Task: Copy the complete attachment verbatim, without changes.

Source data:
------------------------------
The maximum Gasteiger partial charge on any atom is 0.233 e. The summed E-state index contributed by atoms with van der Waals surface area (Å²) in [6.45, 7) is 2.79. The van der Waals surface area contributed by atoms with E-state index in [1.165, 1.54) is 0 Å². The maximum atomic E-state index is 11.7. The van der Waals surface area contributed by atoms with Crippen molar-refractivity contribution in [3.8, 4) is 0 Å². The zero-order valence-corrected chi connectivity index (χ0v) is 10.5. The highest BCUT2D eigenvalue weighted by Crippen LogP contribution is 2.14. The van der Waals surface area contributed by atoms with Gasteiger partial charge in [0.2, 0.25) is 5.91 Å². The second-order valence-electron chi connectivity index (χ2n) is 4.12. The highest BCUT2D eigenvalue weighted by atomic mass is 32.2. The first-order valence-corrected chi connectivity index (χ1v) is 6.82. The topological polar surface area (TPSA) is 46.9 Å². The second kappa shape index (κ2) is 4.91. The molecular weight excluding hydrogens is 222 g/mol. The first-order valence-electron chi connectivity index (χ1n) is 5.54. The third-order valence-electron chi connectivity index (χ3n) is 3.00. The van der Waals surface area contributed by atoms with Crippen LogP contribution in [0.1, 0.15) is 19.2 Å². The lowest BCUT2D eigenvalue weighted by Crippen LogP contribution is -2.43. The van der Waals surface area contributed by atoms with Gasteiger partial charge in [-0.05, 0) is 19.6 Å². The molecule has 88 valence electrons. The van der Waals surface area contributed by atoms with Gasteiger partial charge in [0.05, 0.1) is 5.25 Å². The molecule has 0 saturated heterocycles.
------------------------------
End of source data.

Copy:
The maximum Gasteiger partial charge on any atom is 0.233 e. The summed E-state index contributed by atoms with van der Waals surface area (Å²) in [6.45, 7) is 2.79. The van der Waals surface area contributed by atoms with E-state index in [1.165, 1.54) is 0 Å². The maximum atomic E-state index is 11.7. The van der Waals surface area contributed by atoms with Crippen molar-refractivity contribution in [3.8, 4) is 0 Å². The zero-order valence-corrected chi connectivity index (χ0v) is 10.5. The highest BCUT2D eigenvalue weighted by Crippen LogP contribution is 2.14. The van der Waals surface area contributed by atoms with Gasteiger partial charge in [0.2, 0.25) is 5.91 Å². The second-order valence-electron chi connectivity index (χ2n) is 4.12. The highest BCUT2D eigenvalue weighted by atomic mass is 32.2. The first-order valence-corrected chi connectivity index (χ1v) is 6.82. The topological polar surface area (TPSA) is 46.9 Å². The second kappa shape index (κ2) is 4.91. The molecular weight excluding hydrogens is 222 g/mol. The first-order valence-electron chi connectivity index (χ1n) is 5.54. The third-order valence-electron chi connectivity index (χ3n) is 3.00. The van der Waals surface area contributed by atoms with Crippen LogP contribution in [0.1, 0.15) is 19.2 Å². The lowest BCUT2D eigenvalue weighted by Crippen LogP contribution is -2.43. The van der Waals surface area contributed by atoms with Gasteiger partial charge in [-0.05, 0) is 19.6 Å². The molecule has 88 valence electrons. The van der Waals surface area contributed by atoms with Gasteiger partial charge in [0.05, 0.1) is 5.25 Å². The molecule has 0 saturated heterocycles.